The orthologue sequence alignments were generated by MAFFT [46]. For the multi-locus phylogenies, a supermatrix of these six alignments was generated using Seaview [68], and for phylogenomics, the supermatrix was produced by Orthofinder (implemented as functionality). For the later, the poorly aligned positions of the produced orthologue genes alignments were eliminated using Gblocks [71]. The phylogenetic analyses were performed with Maximum Likelihood inference using IQ-TREE [39]. The most appropriate model of evolution was evaluated by Modelfinder [72] (implemented as functionality of IQ-TREE). The robustness of each node was evaluated by a bootstrap test (1000 replicates). The phylogenetic trees were edited by FigTree (https://github.com/rambaut/figtree/) and Inkscape (https://inkscape.org/).

Availability of data and materials

Data generated are available in GenBank: BioProject PRJNA593570; BioSample SAMN13481355 for Wolbachia endosymbiont strain of Atemnus sp. Specimen K5 (genome: WQMQ00000000); BioSample SAMN14519337 for Wolbachia endosymbiont strain of Atemnus sp. Specimen K3 (genome: JAAXCS000000000). The raw data are available in GenBank as Sequence Read Archive (SRA): SRX7550679 to SRX7550680, SRX8097933 to SRX8097936. In addition, a total of 34 sequences were deposited in the GenBank: MN923050 to MN923069, MN931247 to MN931248, MN931689 to MN931700 and MT273088.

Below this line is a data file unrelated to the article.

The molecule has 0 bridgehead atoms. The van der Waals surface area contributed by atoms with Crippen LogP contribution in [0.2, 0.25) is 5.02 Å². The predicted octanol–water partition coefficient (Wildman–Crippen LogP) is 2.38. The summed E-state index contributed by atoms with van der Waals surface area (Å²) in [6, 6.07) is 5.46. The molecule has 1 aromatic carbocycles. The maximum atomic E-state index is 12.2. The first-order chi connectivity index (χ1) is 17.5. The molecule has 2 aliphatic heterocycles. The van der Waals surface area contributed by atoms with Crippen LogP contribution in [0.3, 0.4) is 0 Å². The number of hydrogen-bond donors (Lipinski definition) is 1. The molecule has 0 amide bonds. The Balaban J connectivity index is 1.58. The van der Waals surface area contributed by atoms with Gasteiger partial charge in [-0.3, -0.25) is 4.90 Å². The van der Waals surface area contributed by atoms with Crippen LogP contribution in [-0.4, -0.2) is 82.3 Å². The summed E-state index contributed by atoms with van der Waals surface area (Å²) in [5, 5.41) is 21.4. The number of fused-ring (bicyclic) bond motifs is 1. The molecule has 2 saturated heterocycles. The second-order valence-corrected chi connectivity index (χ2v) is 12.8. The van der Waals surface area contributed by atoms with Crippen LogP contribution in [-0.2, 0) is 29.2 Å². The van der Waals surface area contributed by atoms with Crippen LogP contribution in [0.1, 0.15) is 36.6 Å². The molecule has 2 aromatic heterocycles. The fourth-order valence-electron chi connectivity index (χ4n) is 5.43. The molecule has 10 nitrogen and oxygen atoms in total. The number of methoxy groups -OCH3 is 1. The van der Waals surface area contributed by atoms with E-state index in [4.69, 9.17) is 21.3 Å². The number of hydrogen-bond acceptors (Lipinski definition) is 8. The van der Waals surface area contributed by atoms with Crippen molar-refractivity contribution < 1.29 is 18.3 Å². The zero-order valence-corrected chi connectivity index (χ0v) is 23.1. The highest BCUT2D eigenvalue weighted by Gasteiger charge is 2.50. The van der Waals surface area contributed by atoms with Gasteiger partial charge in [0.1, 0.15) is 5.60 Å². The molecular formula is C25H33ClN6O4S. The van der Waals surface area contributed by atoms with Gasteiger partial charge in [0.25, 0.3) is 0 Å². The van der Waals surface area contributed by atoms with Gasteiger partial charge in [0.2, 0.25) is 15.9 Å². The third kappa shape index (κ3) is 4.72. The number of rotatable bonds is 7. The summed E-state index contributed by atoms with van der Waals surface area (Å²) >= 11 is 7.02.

Abbreviations

bp(s):

DNA nucleotide base pair(s)

CDS:

Coding sequences

G + C:

DNA nucleotides Guanine plus Cytosine

contig:

continuous DNA segment

IS:

DNA insertion element

nt:

DNA nucleotide

PCR:

polymerase chain reaction

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Acknowledgments

We thank Mark Judson from MNHN for the confirmation of the morphological identification of the pseudoscorpion specimens. We thank Andy Gardner, Tom Evans, Rich Roberts, Jim Ellard and Don Comb from New England Biolabs for their support. We thank Laurie Mazzola, Danielle Fuchs and and Kristen Augulewicz from the NEB Sequencing Core.. We also thank anonomous reviewers for helpful and constructive comments.

Funding

Funds provided by New England Biolabs, Inc., Internal Research Funding who approved the design of the study and collection, analysis, interpretation of data and final manuscript.

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Contributions

E.L., L.G., B.E.S. and C.M. conceived and designed the experiments. E.L., T.C., M.P.S. and F.B. performed the experiments. E.L. and L.G. analyzed the data. L.G. and C.M. contributed materials. E.L., L.G., C.M. and B.E.S wrote the main manuscript text. All authors have read and approved the manuscript.

Corresponding author

Correspondence to Barton E. Slatko.

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Competing interests

EL and BS are employed by New England Biolabs, Inc., who provided funding for this project.

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Supplementary information

Additional file 1: Figure S1.